Marsh Fritillary - Iain Leach

A scheme to safeguard rare moorland butterflies has received an award for helping to improve wildlife habitats on Dartmoor.

Butterfly Conservation’s ‘Two Moors Threatened Butterfly Project’ aims to reverse the declines of three threatened and rare species – the Marsh Fritillary, High Brown Fritillary and the Heath Fritillary.

The scheme, running since 2005, works at a landscape scale across Dartmoor and Exmoor. 
Its key aim is to restore and re-connect areas of suitable habitat – as a result of this work all three species have benefited.

The project’s efforts have been recognised by Dartmoor National Park Authority which recently selected the scheme for an award.

Butterfly Conservation’s Two Moors Project Officer, Jenny Plackett, said: “I am delighted that the National Park has recognised the efforts of the Two Moors Project in working towards improving habitats for our wildlife.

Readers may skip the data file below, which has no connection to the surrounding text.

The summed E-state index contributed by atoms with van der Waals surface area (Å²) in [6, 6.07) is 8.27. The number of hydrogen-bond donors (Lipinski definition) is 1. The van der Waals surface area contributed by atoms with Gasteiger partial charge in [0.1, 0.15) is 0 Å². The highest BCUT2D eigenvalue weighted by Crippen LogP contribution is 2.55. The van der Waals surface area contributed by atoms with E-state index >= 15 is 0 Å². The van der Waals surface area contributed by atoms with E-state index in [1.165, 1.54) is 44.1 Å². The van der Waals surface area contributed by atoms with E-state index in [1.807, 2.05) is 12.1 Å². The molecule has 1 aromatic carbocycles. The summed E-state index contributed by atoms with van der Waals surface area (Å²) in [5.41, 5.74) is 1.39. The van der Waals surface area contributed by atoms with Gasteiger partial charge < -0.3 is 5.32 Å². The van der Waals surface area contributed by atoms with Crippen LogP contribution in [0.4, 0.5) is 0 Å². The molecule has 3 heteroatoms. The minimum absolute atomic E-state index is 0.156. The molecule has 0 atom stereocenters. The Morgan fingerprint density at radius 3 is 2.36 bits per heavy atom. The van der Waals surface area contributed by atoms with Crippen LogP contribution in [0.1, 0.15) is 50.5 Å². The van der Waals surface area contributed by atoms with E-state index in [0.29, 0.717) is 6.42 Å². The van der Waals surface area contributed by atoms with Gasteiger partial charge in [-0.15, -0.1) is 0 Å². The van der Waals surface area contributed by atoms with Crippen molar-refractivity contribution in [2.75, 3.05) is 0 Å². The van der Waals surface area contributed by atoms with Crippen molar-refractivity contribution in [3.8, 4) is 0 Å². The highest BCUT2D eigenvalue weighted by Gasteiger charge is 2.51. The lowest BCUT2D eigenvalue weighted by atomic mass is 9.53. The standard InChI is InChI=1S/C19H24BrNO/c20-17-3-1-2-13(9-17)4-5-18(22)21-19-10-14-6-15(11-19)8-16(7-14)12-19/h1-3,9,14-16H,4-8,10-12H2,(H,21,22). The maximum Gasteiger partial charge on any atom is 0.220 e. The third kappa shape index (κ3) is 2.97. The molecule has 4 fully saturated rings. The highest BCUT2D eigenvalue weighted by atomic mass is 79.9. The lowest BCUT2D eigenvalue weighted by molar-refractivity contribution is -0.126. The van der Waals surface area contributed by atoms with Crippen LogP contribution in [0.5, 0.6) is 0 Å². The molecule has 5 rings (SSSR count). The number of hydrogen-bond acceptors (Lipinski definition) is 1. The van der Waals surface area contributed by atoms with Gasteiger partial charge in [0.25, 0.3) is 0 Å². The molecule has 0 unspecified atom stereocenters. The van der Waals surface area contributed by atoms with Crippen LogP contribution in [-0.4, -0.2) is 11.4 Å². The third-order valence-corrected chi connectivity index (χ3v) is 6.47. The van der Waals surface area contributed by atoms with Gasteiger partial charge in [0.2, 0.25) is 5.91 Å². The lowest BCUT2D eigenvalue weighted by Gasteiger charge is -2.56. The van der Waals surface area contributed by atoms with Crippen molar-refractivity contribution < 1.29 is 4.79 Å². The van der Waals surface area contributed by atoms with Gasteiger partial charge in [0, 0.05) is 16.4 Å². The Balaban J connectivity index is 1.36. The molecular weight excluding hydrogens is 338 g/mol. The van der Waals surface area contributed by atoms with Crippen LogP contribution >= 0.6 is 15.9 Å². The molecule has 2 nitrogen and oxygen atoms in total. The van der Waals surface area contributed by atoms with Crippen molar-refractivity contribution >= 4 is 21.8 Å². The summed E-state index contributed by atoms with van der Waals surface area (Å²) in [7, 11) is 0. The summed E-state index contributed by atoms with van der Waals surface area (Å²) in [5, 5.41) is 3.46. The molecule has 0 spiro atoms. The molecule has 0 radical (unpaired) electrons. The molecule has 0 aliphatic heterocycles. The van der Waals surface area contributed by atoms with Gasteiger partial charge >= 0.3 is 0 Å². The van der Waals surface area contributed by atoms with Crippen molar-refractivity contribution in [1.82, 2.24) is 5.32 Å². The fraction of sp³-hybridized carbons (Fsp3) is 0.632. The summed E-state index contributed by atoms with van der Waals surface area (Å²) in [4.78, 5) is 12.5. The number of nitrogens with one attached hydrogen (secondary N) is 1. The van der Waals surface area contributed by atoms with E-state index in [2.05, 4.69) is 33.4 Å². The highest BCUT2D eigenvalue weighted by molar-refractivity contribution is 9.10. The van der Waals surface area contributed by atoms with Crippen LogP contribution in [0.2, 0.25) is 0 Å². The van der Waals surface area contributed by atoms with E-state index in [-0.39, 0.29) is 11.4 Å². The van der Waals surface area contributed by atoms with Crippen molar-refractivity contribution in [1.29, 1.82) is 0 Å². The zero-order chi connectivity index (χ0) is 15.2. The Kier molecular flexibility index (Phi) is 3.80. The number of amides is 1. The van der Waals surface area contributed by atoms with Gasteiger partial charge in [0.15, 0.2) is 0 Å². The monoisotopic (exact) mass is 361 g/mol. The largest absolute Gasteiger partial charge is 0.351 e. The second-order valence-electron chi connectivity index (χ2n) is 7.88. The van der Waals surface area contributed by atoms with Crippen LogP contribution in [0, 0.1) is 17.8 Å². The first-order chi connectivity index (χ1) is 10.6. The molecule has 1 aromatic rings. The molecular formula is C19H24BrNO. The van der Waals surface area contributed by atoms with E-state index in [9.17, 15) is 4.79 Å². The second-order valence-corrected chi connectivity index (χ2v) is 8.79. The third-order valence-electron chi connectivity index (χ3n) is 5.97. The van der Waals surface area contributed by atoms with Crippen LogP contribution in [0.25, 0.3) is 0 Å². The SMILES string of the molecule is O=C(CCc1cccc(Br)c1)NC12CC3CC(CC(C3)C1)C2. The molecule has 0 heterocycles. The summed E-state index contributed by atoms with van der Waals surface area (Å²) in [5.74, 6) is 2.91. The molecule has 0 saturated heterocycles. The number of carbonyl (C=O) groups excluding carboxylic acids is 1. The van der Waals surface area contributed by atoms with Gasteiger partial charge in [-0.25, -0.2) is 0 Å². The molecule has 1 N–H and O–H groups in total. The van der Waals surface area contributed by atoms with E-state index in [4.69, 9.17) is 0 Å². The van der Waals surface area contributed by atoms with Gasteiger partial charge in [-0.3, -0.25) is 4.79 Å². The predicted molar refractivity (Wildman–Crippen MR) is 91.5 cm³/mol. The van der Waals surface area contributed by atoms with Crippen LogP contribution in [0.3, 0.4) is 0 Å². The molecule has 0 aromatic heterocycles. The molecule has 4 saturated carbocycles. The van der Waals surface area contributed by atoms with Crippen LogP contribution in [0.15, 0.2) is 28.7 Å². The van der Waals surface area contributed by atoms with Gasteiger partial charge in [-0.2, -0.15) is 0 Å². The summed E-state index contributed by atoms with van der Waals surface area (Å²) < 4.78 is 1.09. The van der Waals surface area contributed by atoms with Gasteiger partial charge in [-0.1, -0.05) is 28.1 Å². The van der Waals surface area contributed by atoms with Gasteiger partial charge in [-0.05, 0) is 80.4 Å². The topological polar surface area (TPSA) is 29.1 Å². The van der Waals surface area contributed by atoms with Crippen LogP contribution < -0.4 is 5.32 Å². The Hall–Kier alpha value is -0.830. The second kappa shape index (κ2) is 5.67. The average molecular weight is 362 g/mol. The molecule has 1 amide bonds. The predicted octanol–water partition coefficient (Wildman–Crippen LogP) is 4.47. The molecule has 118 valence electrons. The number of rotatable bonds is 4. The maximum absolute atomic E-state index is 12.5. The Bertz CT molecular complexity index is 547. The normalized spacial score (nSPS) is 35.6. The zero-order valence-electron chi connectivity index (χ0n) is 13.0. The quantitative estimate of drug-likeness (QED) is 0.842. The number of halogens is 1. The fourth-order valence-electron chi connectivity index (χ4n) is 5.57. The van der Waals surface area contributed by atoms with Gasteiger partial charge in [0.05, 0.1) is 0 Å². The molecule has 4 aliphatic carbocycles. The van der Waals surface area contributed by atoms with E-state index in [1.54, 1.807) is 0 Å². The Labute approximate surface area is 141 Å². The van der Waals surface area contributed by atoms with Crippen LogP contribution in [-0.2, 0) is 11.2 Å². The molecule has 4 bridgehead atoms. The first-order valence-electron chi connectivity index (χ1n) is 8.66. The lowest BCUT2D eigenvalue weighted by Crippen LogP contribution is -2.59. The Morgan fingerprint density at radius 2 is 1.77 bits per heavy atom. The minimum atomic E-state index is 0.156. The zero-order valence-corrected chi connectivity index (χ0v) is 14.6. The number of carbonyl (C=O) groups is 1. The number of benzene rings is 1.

“Much of the success of the project is due to all the farmers and landowners who have been so supportive and incorporated wildlife friendly management on their land and to all the volunteers who have helped to carry out practical management and butterfly monitoring. This award is recognition of all their hard work too.”

Since 2005, large swathes of habitat have been restored and re-connected across the moorlands as a result of the project.

This has led to increases in the number of occupied Marsh Fritillary sites. The High Brown Fritillary has remained stable on Dartmoor against a backdrop of significant national decline, while numbers are increasing on Exmoor’s Heddon Valley.

BC Director of Conservation Dr Nigel Bourn said: “Dartmoor holds some of the most significant butterfly populations in the UK and I am delighted that our work to turn around the fate of these beautiful creatures is being recognised by our partners.”